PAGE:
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AirTight unveils first 802.11ac access point with built-in WIPS

AirTight's latest 802.11ac access point delivers gigabit speeds to users, with wireless intrusion prevention services to IT.

AirTight Networks Inc. has unveiled its first 802.11ac access point to ship with built-in wireless intrusion prevention technology, giving enterprises gigabit throughput with native threats protection.

AirTight's expertise in wireless compliance reporting and threat mitigation differentiates its wireless LAN infrastructure products for security-focused enterprises, said Nolan Greene, research analyst of network infrastructure for Framingham, Mass.-based IDC .

"Because AirTight has migrated from being a security-only provider to [offering wireless LAN technology], users of the new technology can have equal visibility into both the 802.11ac side of the network, as well as .11n, on one access point, and fears about security when moving to a technology like .11ac will be allayed," Greene said.

New Airtight 802.11ac access point: Gigabit speed meets security

AirTight's C-65 access point is a dual-stream, backwards-compatible 802.11ac access point. Each one can monitor up to 200 devices and ships with wireless intrusion prevention services (WIPS) and analytics applications, said Pravin Bhagwat, CTO of Airtight Networks. The company announced its first 802.11ac access point -- the 3-stream C-75 -- at the beginning of the year, but unlike the new C-65, it did not have AirTight's WIPS features at the time.

Like all AirTight access points, the C-65 is managed and controlled via the company's cloud management system, the AirTight Cloud, removing the need for on-premises controllers. And AirTight gives enterprises the option of taking advantage of AirTight's opex model for the new technology, which would include the cost of the hardware in a pay-as-you-go model, according to the company. And because the technology doesn't require a controller, businesses will be able to scale their gigabit Wi-Fi environment quickly, without sacrificing security, Bhagwat said.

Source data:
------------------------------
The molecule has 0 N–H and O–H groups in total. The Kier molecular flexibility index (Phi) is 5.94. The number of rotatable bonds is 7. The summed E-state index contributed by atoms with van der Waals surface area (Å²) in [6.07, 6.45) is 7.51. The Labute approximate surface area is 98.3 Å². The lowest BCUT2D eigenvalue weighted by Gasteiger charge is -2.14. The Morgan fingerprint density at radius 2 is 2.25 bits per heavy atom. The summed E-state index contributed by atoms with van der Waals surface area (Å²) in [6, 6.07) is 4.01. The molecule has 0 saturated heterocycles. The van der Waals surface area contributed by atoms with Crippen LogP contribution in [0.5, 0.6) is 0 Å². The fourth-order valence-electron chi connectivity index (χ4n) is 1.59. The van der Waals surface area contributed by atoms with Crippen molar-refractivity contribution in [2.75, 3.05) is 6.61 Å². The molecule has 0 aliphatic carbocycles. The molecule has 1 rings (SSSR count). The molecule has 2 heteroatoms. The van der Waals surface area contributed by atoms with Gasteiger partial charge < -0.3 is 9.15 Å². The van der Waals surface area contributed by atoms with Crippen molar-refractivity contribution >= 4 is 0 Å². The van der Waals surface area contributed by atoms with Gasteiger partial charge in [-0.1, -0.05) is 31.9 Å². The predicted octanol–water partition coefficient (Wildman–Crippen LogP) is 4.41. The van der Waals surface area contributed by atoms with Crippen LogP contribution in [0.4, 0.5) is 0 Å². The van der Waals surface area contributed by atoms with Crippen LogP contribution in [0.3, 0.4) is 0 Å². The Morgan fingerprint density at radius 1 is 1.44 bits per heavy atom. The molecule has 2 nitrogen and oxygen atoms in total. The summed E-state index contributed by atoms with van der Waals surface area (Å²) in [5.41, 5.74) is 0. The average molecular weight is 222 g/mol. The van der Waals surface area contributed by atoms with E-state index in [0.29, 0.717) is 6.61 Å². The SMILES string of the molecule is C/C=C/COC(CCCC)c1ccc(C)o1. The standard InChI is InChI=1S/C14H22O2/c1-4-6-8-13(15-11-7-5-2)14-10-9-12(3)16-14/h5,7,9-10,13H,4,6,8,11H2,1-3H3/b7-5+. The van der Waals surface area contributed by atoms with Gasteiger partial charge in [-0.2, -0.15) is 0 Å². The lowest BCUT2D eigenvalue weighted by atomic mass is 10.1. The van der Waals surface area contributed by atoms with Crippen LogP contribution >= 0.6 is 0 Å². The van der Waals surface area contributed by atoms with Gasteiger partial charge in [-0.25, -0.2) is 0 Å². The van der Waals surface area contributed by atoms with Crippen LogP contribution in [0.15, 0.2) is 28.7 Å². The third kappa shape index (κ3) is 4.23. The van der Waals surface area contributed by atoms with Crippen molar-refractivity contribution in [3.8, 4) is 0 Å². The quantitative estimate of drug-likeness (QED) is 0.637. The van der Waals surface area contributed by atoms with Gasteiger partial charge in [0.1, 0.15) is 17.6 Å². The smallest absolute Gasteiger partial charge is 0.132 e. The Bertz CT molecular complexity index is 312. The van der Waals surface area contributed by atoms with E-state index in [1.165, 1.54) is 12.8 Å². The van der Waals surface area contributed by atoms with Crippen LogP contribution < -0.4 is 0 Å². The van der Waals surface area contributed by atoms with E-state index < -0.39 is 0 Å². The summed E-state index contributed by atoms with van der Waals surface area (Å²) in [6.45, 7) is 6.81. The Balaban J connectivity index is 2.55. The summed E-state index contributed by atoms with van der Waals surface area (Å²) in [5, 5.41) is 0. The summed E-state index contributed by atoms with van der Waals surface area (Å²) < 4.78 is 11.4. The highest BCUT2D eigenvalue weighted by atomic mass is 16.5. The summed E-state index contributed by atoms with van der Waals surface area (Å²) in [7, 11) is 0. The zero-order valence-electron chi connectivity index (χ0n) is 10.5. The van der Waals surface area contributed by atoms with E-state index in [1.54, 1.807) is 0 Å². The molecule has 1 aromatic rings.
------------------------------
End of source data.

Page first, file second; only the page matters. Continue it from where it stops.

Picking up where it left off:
The new access point can also feed security-related information into the AirTight cloud so IT can see information about its wireless network from one interface. The C-65 access point can alert AirTight's cloud to unauthorized devices or users on the network to the cloud, which will then notify the network administrator or managed services provider. The access points are equipped with security intelligence that can be managed from the cloud, allowing each sensor to apply security policies to end users and devices, Bhagwat said.

"Unless you have a sensor that detects higher speed, 802.11ac transmissions, you are not protected against threats if there is an unauthorized device or user on the network," he said. "[AirTight's] controller function is hosted in the cloud, and the access points can be turned into full, dedicated security sensors -- they can scan all wireless channels to see what other devices and users are there, and what activity is taking place on each channel."

While other vendors offer WIPS integration with their wireless LAN products, most use third-party technology partnerships, IDC's Greene said. "There is inherently less integration however, because you're combining two separate [vendor] platforms," he said.

AirTight access points appeal to consumer-facing businesses

Frontera Consulting LLC, a McAllen, Texas-based IT and communications consulting firm, helps end users with AirTight integrations and management of Wi-Fi services, among other wireless vendor deployments, and is also an AirTight customer internally, said Drew Lentz, wireless network solutions engineer for Frontera.

While any business could take advantage of AirTight's latest wireless LAN technology, it will be most applicable to industries where security is critical, like healthcare facilities, he said. "It's about having a great user experience, and the peace of mind knowing that security, compliance and reporting are included in one package, too," he said. "Users can generate a full audit report any time because of the capabilities built into the access points. To me, that makes a big difference."

Businesses faced with regulatory compliance or strict security policies know they can't get that part wrong, IDC's Greene said. "Because a lot of things like credit card transactions are being processed over the wireless network, consumer-facing businesses are going to see a lot of potential going with a provider like AirTight," he said.

Smaller businesses -- like standalone healthcare organizations or retailers that need to meet PCI compliance -- could benefit from the pricing model that allows them to adopt new technology without a large upfront investment, but larger enterprises are interested in fulfilling two needs at the same time, too, Frontera's Lentz said. "Some enterprises think that if you deploy access points and have a great firewall, then you are protected, but that's not always the case -- it's protecting the overall network, but from a Wi-Fi perspective, it's not doing anything," he said.

Let us know what you think about the story; email: Gina Narcisi, news writer and follow @GeeNarcisi on Twitter.

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